had expertise in the field of persuasion. Taking advantage of the
other animals with his granted power he confused the animals into
allowing these items to be theirs, "You do not imagine, I hope,
that we pigs are doing this in a spirit of selfishness and self
privilegeÃ¢â‚¬Â¦ Our sole object in taking these things is to preserve
our healthÃ¢â‚¬Â¦ We pigs are brainworkers. The whole management and
organization of this farm depend on us. Day and night we are
watching over your well fare. It is for your sake that we drink
that milk and eat those apples." (Orwell)
This was the first sitting of power gone wrong. From here it
only got worse. In the beginning the pigs set up commandments
which were to keep animals from ever being as evil as humans
were. As the pigs wanted to do these ignominious things, such as
drink beer and whisky, they changed them in the night. With the
help of squealer the animals were eventually persuaded in to
thinking that the commandments were never actually changed. They
broke other things such as, "No animal shall kill another animal"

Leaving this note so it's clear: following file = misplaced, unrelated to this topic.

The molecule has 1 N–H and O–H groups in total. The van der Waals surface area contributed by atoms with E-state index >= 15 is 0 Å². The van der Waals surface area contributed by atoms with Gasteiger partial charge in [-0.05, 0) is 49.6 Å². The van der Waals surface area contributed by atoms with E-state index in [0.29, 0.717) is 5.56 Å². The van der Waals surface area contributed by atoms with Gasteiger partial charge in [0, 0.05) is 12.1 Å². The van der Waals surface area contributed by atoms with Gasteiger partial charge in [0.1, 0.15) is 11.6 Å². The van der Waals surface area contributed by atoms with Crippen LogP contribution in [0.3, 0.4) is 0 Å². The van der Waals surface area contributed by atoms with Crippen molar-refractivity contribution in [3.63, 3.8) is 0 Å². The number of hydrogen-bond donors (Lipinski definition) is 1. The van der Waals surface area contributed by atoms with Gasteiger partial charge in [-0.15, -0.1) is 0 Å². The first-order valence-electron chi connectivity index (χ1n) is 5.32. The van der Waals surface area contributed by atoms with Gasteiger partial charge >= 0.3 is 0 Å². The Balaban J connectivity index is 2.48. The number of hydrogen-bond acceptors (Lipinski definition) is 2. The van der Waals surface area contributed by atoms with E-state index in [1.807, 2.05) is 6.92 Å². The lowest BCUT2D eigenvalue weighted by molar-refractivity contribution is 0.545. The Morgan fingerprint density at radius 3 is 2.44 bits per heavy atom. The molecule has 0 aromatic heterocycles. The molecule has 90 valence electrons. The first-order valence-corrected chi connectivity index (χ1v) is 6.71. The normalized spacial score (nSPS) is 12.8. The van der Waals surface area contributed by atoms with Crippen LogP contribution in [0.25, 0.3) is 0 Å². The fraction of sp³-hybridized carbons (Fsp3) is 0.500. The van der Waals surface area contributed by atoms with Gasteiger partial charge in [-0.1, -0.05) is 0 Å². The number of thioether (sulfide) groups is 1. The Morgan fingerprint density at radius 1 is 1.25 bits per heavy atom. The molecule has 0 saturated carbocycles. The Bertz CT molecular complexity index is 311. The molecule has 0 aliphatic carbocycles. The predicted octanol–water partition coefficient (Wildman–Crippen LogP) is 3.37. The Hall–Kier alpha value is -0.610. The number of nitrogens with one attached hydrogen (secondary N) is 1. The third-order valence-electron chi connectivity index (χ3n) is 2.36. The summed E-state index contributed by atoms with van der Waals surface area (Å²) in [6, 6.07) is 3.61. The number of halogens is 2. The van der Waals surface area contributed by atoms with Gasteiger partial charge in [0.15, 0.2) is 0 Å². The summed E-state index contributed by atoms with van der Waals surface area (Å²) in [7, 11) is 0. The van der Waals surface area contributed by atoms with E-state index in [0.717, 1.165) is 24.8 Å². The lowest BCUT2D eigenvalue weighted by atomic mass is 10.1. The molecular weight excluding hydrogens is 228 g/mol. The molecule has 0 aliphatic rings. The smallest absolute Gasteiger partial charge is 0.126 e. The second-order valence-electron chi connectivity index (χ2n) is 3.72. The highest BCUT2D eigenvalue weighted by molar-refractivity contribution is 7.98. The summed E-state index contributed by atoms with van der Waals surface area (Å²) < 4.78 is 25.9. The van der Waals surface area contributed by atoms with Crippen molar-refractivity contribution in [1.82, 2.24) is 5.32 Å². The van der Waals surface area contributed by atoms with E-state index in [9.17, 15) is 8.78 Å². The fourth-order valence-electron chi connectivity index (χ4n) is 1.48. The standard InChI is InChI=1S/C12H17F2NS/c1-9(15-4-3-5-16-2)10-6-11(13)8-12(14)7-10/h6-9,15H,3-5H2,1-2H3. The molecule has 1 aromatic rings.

when Napoleon, the leader of the pigs, slaughtered many animals
that committed petty sins such as stealing an apple.
The other drastic disobedient act was when the pigs, whom
swore never to act as the humans and remain exempt from human
pleasures, moved in to the house to live in human luxuries.
Squealer once again swayed the public with another exaggerated
speech, "It was about this time that the pigs suddenly moved into
the farmhouse and took up their residence there. Again the
animals seemed to remember that a resolution against this was
past in the earlier days, and again Squealer was able to convince
them that this was not the case. It was absolutely necessary, he
said, that the pigs, who were the brains of the farm, should have
a quiet place to work in. It was also more suited to the dignity